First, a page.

Monday, January 17, 2011

Now is the Winter of our Content

With apologies to Will, (the Bard that is, not the blogger !!)

In the first two weeks of January, generally a quiet month for the beer enthusiast, we have been privy to beers from at least five new breweries at The Star. And pretty good some have been too.

In these days it must be a brave man who sets out to make a living out of brewing beer, especially having the courage to open up a new brewery. We have mentioned several that have started recently in West Yorkshire, but at the moment they are proving elusive to track down. However, we have been treated to some recent additions from Cheshire, Lancashire and Derby and if their first offerings are a sign of things to come we should be in for a treat when they really get going.

The first up was Offbeat Brewery from Crewe with their 'Outlandish Pale'. Admittedly it did divide opinion a bit, but personally I was happy with their 3.9% offering. Light coloured and a decent session beer, it seemed a pretty fair first attempt. The Cheshire connection continued with Happy Valley Brewery who gave us the 4.2% 'Lazy Days' (a fruity bitter) & 3.8% 'Sworn Secret' (another light coloured and very drinkable session bitter), and Redwillow Brewery who bucked the light trend with a darker beer. 'Feckless' was a 4.1%, the clip called it a winter ale, but it was not lacking in hop character, although more malty that the previous beers.

Irwell Valley, from Ramsbottom, provided a mid range bitter, 'Steam Plate', which started with lots of promise but sadly started to fade towards the bottom of the glass. The real star (if you will excuse the pun - been drinking with Denis for too long!), was Dancing Duck 'Ay Up'. Another light beer at 3.9% but packed with flavour and far too drinkable. It lasted less than an evening, not bad for a new brewery.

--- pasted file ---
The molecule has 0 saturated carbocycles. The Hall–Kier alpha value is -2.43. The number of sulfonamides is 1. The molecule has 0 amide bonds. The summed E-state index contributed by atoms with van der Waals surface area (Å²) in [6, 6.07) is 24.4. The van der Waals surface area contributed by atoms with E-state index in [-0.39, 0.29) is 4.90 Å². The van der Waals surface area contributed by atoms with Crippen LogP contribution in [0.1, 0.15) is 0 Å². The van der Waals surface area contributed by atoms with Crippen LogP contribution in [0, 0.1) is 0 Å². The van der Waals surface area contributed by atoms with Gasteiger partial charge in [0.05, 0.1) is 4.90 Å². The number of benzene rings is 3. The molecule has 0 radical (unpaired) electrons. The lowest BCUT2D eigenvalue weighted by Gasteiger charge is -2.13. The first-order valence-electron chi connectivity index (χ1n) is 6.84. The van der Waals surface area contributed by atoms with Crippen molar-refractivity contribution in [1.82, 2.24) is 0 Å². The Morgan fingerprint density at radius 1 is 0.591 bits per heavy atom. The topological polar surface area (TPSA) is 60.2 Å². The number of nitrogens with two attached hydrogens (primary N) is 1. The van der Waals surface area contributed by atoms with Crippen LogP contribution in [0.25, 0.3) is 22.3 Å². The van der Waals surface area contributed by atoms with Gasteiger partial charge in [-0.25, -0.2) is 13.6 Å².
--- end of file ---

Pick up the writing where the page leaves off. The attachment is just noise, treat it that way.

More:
On the subject of beers from over the border, there is also Phoenix 'Low VAT Bitter' doing the rounds. I have been a fan of the brewery for a long time and this does not disappoint. Only 3.5%, but packed with flavour. Who needs a strong beer when you can get taste like that in a weaker one? (By the way, if you see their 'Lancashire Pale' give that a go, another classic)

A year that started with promises of gloom and doom from every angle has suddenly picked up. If these few beers are a snap shot of things to come then 2011 could be a classic year for beer drinkers. Lets hope so.

7 comments:

Leigh said...

Some cool-sounding brews there, will check them out - only tried the RedWillow before! Thanks for the headsup!

Jibber said...

Sorry to pour petrol on the flames of doom and gloom but I'm not convinced that an influx of new breweries is necessarily a good thing.

The past few years have seen several excellent new local breweries formed. In particular, Mallinsons, Bridestones, Nook, Ilkley, Golcar, Empire- goodness I could go on for ever - have done wonderful things for the local brewing scene.

But...and there is a but....every new brewery dilutes the trade, and profitability, of the established players.

So why do I say that? If that was the case a few years ago then breweries such as Mallinsons simply wouldn't have bothered. But that was then. This is now.